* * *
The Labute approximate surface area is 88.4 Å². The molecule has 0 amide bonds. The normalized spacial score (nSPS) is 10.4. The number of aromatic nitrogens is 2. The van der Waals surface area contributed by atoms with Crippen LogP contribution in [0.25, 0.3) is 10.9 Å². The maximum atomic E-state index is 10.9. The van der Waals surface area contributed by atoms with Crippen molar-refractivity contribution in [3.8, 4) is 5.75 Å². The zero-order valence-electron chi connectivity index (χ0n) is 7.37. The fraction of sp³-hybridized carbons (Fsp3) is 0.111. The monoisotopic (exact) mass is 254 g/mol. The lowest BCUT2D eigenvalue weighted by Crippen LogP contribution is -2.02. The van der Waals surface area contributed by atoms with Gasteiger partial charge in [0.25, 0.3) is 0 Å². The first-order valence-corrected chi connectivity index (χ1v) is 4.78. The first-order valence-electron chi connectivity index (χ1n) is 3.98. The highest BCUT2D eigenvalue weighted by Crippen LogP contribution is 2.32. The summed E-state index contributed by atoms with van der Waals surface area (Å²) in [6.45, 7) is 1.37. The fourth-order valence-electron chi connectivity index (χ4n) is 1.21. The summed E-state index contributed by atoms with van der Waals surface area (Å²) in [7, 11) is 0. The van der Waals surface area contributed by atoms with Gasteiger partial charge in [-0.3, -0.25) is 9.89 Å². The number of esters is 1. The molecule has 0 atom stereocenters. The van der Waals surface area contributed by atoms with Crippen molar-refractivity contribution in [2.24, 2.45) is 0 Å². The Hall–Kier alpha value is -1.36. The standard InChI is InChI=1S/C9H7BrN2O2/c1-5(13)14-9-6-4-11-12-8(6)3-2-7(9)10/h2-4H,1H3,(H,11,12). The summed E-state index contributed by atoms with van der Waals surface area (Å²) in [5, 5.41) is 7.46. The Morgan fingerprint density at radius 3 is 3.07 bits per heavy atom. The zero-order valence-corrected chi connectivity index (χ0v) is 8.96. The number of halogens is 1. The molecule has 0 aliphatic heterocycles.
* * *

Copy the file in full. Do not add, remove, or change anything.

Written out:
The Labute approximate surface area is 88.4 Å². The molecule has 0 amide bonds. The normalized spacial score (nSPS) is 10.4. The number of aromatic nitrogens is 2. The van der Waals surface area contributed by atoms with Crippen LogP contribution in [0.25, 0.3) is 10.9 Å². The maximum atomic E-state index is 10.9. The van der Waals surface area contributed by atoms with Crippen molar-refractivity contribution in [3.8, 4) is 5.75 Å². The zero-order valence-electron chi connectivity index (χ0n) is 7.37. The fraction of sp³-hybridized carbons (Fsp3) is 0.111. The monoisotopic (exact) mass is 254 g/mol. The lowest BCUT2D eigenvalue weighted by Crippen LogP contribution is -2.02. The van der Waals surface area contributed by atoms with Gasteiger partial charge in [0.25, 0.3) is 0 Å². The first-order valence-corrected chi connectivity index (χ1v) is 4.78. The first-order valence-electron chi connectivity index (χ1n) is 3.98. The highest BCUT2D eigenvalue weighted by Crippen LogP contribution is 2.32. The summed E-state index contributed by atoms with van der Waals surface area (Å²) in [6.45, 7) is 1.37. The fourth-order valence-electron chi connectivity index (χ4n) is 1.21. The summed E-state index contributed by atoms with van der Waals surface area (Å²) in [7, 11) is 0. The van der Waals surface area contributed by atoms with Gasteiger partial charge in [-0.3, -0.25) is 9.89 Å². The number of esters is 1. The molecule has 0 atom stereocenters. The van der Waals surface area contributed by atoms with Crippen molar-refractivity contribution in [2.24, 2.45) is 0 Å². The Hall–Kier alpha value is -1.36. The standard InChI is InChI=1S/C9H7BrN2O2/c1-5(13)14-9-6-4-11-12-8(6)3-2-7(9)10/h2-4H,1H3,(H,11,12). The summed E-state index contributed by atoms with van der Waals surface area (Å²) in [5, 5.41) is 7.46. The Morgan fingerprint density at radius 3 is 3.07 bits per heavy atom. The zero-order valence-corrected chi connectivity index (χ0v) is 8.96. The number of halogens is 1. The molecule has 0 aliphatic heterocycles.